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Notes From Underground: The Second Quarter Begins

April 2, 2017

First, let me apologize to my readers. I erred when I said Marine Le Pen made it to the second round of the 2012 French presidential election. Reader Al 13 corrected me. It was her father Jean-Marie Le Pen who made it to the second round in 2002 and got trounced, garnering 18% of the vote to Jacque Chirac’s 82%. But read Al 13’s comment on the previous post because he notes that if the second round were to be a choice between Le Pen and one of the two far-left candidates–Melenchon or Hamon–the impact would be highly volatile for European markets.

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Notes From Underground: A Quick Take On Today’s Key Points

March 23, 2017

The vote on the Trump health care plan is important only from the perspective of what the Freedom Caucus was promised in return for acquiescing to the desires of the White House. President Trump is desirous of a win, any win and the Freedom Caucus seems to know they have great leverage in the current political scrum. Whatever the House passes the Senate will have home field advantage and last bat so the initial Trump victory will Pyrrhic at best. What was compromised to assuage the conservative wing of the Republican party? How far will Trump have bent to bring this deal to fruition? The strident nature of the Freedom Caucus has been elevated and what value was extracted?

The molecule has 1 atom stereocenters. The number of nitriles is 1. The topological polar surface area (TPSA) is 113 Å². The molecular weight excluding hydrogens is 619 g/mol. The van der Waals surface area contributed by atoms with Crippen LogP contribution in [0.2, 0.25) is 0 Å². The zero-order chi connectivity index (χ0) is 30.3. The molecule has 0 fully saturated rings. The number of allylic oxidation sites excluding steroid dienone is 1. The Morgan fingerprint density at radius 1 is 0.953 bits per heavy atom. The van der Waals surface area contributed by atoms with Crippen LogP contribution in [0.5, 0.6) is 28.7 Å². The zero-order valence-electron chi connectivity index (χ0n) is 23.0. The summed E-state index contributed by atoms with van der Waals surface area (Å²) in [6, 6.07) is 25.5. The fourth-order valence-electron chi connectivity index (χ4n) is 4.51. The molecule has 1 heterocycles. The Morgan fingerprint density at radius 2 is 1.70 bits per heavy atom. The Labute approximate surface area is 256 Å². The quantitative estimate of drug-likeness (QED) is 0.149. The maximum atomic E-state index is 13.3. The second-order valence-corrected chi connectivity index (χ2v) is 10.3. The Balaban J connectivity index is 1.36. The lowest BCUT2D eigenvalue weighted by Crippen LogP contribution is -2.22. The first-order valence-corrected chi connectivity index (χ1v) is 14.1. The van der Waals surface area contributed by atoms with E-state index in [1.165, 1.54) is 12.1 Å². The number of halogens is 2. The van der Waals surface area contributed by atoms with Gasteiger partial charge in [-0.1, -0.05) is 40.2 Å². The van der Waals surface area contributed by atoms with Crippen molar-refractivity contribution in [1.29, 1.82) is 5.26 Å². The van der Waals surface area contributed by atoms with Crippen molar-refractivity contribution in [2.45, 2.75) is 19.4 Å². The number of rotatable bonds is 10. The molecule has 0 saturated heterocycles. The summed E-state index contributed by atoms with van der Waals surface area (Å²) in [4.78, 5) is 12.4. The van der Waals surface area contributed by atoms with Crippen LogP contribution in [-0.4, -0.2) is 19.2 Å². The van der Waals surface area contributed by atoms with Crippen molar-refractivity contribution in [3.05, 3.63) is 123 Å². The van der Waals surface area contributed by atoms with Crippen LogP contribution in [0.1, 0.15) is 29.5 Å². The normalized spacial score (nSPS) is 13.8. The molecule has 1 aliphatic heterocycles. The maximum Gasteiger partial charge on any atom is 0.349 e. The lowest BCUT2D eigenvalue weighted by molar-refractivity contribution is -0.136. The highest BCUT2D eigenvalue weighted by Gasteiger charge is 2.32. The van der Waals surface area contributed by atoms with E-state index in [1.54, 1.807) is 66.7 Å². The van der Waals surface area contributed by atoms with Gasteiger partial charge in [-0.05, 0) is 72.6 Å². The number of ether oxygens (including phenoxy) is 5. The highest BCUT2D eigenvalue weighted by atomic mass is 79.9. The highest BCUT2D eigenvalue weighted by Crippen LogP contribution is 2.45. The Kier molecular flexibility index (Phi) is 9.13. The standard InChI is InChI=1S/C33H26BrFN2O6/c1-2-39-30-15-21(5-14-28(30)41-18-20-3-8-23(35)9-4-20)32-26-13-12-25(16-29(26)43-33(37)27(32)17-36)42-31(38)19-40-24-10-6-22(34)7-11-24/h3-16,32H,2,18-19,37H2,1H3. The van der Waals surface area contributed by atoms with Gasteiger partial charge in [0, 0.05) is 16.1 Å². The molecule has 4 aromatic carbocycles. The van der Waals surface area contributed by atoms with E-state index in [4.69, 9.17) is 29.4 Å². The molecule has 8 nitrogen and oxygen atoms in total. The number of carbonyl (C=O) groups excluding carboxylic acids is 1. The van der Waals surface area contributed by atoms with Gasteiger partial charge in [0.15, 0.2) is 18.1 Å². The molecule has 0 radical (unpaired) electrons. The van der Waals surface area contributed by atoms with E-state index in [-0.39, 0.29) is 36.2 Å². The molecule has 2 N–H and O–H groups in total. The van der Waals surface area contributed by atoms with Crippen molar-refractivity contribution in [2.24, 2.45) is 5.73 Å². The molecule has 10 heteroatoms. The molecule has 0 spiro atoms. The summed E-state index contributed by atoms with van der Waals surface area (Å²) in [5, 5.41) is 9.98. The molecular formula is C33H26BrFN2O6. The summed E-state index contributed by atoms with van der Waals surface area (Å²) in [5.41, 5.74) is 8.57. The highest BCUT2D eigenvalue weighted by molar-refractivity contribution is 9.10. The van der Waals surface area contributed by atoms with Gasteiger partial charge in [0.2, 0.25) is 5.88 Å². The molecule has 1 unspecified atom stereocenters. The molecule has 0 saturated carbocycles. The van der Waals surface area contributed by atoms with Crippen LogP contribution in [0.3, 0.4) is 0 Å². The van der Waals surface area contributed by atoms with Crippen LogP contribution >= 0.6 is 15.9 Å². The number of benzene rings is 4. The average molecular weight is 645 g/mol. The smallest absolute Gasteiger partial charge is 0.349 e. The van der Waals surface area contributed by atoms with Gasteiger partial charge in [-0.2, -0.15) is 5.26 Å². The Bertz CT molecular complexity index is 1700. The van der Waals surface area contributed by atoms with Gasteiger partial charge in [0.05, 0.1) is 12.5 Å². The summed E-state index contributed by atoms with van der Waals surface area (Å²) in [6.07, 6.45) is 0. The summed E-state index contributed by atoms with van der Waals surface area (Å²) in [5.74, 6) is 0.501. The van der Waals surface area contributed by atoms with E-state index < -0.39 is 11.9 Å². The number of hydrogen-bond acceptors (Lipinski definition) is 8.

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Notes From Underground: Switzerland Was Named The Fourth-Happiest Country